Mo Donegal won the Belmont Stakes on Saturday, adding more hardware to the trophy case of Hall of Fame trainer Todd Pletcher and denying Rich Strike a second Triple Crown jewel.
Jockey Irad Ortiz Jr. piloted the Wood Memorial Stakes champ to the winner’s circle in Elmont, New York, giving Pletcher his fourth Belmont Stakes win.
"It was very special," Ortiz said.
He thanked the owner and trainer, saying, "They deserve it."
Mo Donegal, son of Uncle Mo, rallied from 19th position to a respectable fifth in the 20-horse Kentucky Derby.
Co-owner Jerry Crawford said the win proves owners don't have to spend "millions and millions" to field a winner. "The sport is more accessible to folks than they may realize," he said after the race.
The win was twice as sweet for co-owner Mike Repole, who enjoyed a one-two finish with Mo Donegal and the filly Nest. He called the first-place finish "a dream that I have had for 40 years" as a New Yorker at his local track.
We the People took the lead early, but Mo Donegal got in front for the final stretch and stayed there. Nest finished second, Skippylongstocking finished third, and We the People came in fourth. Kentucky Derby winner Rich Strike finished 6th.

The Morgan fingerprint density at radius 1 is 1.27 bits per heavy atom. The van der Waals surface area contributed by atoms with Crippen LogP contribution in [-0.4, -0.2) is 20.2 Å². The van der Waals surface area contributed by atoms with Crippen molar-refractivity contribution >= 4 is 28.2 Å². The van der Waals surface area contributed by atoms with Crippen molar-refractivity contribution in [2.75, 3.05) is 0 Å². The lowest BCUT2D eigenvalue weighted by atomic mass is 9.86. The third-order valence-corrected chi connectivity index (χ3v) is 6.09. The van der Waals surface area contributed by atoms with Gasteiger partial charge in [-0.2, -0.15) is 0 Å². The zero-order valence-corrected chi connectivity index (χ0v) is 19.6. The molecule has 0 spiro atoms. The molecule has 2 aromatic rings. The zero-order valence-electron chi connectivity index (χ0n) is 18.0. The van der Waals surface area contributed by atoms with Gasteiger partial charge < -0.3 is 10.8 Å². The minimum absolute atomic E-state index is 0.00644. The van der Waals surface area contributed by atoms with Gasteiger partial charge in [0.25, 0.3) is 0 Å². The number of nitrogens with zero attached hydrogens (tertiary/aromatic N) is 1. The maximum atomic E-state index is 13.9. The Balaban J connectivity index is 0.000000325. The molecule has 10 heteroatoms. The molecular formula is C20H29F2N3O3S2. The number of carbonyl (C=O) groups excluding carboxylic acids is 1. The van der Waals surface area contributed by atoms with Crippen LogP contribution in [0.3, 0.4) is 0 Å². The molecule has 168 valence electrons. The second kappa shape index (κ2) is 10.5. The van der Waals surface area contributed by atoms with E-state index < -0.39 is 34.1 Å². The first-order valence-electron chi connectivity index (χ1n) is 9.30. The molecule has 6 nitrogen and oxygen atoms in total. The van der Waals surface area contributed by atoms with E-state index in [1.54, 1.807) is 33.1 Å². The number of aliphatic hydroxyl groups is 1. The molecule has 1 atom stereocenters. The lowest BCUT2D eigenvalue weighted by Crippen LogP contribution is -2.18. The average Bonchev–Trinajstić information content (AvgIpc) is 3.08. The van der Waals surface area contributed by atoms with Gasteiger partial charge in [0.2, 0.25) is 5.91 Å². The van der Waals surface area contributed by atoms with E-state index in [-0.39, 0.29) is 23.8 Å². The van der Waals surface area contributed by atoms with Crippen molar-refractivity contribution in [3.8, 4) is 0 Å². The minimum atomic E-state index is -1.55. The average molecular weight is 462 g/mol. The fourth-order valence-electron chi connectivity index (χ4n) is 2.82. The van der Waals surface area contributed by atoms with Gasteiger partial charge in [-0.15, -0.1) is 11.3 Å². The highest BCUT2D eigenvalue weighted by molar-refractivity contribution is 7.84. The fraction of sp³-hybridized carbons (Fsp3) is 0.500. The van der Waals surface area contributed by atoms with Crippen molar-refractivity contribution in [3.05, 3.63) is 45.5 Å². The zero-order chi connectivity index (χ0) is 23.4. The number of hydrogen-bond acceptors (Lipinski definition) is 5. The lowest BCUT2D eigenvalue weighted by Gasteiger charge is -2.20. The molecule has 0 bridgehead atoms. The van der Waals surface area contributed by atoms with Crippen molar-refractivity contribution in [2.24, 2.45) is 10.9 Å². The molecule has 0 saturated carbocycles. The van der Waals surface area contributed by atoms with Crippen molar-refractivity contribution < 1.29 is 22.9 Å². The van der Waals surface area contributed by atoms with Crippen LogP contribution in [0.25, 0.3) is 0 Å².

We the People was the bettors' favorite.
Nest is the daughter of Curlin, winner of the 2007 Preakness Stakes, 2007 Breeders’ Cup Classic and 2008 Dubai World Cup.
Kentucky Derby winner Rich Strike, who shocked the horse racing world by taking the Run for the Roses as an 80-1 long shot, didn't have the gas at Belmont Park Saturday.
Five weeks ago, the colt shocked the horse racing world by taking the Run for the Roses as an 80-1 long shot at Churchill Downs. Now jockey Sonny Leon and trainer Eric Reed have found the winner's circle again, this time in Elmont, New York, just outside of Queens.
Over the years, Belmont Park has served as backdrop to some of the sport's greatest moments as horses strive for a Triple Crown and potential spot in equine immorality.
But any drama about a potential Triple Crown champion was scuttled just after the Kentucky Derby when Rich Strike’s team announced that the colt wouldn’t run in the Preakness.
He instead focused all efforts on the Belmont Stakes, a race dubbed “The Test of Champions.” The grueling 1 ½-mile run is the longest of the three high-profile races for 3-year-old thoroughbreds.
Thirteen horses have won all three races of the Triple Crown: Sir Barton (1919), Gallant Fox (1920), Omaha (1935), War Admiral (1937), Whirlaway (1941), Count Fleet (1943), Assault (1946), Citation (1948), Secretariat (1973), Seattle Slew (1977), Affirmed (1978), American Pharoah (2015) and Justify (2018).